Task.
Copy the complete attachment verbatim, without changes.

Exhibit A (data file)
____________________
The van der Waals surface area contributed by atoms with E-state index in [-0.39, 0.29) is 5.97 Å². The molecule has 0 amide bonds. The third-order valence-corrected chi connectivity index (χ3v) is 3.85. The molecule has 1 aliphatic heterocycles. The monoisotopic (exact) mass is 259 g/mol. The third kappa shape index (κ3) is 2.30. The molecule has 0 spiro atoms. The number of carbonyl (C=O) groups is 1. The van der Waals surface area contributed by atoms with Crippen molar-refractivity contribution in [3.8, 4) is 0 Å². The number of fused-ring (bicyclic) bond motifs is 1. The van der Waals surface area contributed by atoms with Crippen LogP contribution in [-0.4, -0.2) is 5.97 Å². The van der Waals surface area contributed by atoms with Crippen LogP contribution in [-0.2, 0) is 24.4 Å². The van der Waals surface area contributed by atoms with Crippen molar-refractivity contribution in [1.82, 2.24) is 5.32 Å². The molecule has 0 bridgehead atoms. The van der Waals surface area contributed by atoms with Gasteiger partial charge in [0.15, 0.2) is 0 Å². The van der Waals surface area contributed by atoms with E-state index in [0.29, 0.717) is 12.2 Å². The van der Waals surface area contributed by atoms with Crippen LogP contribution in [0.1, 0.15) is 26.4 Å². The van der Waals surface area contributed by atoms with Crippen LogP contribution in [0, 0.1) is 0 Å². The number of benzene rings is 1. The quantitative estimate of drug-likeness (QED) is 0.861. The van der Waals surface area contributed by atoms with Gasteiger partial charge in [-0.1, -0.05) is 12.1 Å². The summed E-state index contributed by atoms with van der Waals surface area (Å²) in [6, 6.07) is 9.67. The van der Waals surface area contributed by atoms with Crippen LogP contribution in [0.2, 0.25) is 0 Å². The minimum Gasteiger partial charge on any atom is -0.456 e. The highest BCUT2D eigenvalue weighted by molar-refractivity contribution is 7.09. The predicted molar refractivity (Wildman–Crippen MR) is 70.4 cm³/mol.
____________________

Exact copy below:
The van der Waals surface area contributed by atoms with E-state index in [-0.39, 0.29) is 5.97 Å². The molecule has 0 amide bonds. The third-order valence-corrected chi connectivity index (χ3v) is 3.85. The molecule has 1 aliphatic heterocycles. The monoisotopic (exact) mass is 259 g/mol. The third kappa shape index (κ3) is 2.30. The molecule has 0 spiro atoms. The number of carbonyl (C=O) groups is 1. The van der Waals surface area contributed by atoms with Crippen molar-refractivity contribution in [3.8, 4) is 0 Å². The number of fused-ring (bicyclic) bond motifs is 1. The van der Waals surface area contributed by atoms with Crippen LogP contribution in [-0.4, -0.2) is 5.97 Å². The van der Waals surface area contributed by atoms with Crippen LogP contribution in [-0.2, 0) is 24.4 Å². The van der Waals surface area contributed by atoms with Crippen molar-refractivity contribution in [1.82, 2.24) is 5.32 Å². The molecule has 0 bridgehead atoms. The van der Waals surface area contributed by atoms with Gasteiger partial charge in [0.15, 0.2) is 0 Å². The van der Waals surface area contributed by atoms with E-state index in [0.29, 0.717) is 12.2 Å². The van der Waals surface area contributed by atoms with Crippen LogP contribution in [0.1, 0.15) is 26.4 Å². The van der Waals surface area contributed by atoms with Crippen LogP contribution in [0, 0.1) is 0 Å². The number of benzene rings is 1. The quantitative estimate of drug-likeness (QED) is 0.861. The van der Waals surface area contributed by atoms with Gasteiger partial charge in [-0.1, -0.05) is 12.1 Å². The summed E-state index contributed by atoms with van der Waals surface area (Å²) in [6, 6.07) is 9.67. The van der Waals surface area contributed by atoms with Crippen LogP contribution in [0.2, 0.25) is 0 Å². The minimum Gasteiger partial charge on any atom is -0.456 e. The highest BCUT2D eigenvalue weighted by molar-refractivity contribution is 7.09. The predicted molar refractivity (Wildman–Crippen MR) is 70.4 cm³/mol.